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November 27, 1937


JAMA. 1937;109(22):1817-1818. doi:10.1001/jama.1937.02780480049015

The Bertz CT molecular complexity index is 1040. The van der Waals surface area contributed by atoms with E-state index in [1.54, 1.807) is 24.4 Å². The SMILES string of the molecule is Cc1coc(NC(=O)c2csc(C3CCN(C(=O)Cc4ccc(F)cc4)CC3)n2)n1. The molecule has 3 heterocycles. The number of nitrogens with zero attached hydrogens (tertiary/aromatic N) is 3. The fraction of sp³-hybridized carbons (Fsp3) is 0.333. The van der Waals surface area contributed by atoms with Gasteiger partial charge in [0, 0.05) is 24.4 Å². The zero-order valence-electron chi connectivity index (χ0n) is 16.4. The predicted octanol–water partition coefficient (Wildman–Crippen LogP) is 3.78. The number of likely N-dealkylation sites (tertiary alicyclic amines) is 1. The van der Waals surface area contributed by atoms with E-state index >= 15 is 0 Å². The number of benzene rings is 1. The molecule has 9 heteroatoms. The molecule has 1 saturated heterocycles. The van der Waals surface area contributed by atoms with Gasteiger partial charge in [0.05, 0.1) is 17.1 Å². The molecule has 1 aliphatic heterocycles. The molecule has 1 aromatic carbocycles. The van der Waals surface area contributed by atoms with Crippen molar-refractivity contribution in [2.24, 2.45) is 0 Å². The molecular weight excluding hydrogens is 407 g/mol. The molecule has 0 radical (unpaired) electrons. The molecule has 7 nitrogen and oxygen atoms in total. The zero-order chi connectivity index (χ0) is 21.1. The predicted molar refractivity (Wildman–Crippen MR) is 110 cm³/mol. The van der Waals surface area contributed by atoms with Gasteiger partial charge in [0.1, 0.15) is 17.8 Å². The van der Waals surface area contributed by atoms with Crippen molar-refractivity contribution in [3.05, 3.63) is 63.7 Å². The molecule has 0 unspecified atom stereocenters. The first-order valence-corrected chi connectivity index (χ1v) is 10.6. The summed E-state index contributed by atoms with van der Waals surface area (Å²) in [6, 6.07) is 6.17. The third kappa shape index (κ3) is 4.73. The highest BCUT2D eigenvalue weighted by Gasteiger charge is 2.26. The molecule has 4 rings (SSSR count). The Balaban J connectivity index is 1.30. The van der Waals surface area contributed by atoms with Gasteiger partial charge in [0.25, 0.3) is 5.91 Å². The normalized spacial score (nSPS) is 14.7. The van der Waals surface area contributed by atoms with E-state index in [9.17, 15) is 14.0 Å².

The use of convalescent or adult serum in the prevention of measles has been known so long that recent reports serve largely to corroborate previous investigations. Fleming1 has recently reported an epidemic of measles in a school of 300 boys, in which treatment by adult serum was employed. The term started on January 15, and on January 17 a boy was admitted to the school sanatorium with measles; by February 14 serum was given to all who were susceptible. In the end, seventy of the eighty-five patients with measles were treated with serum. They fell into three groups: 1. To fifteen patients serum was not given; they included the original case and one boy who was reported to have had measles as a child. The average period of fever for this group was 8.2 days. Complications included one severe case of bronchopneumonia and two cases of middle ear infection.

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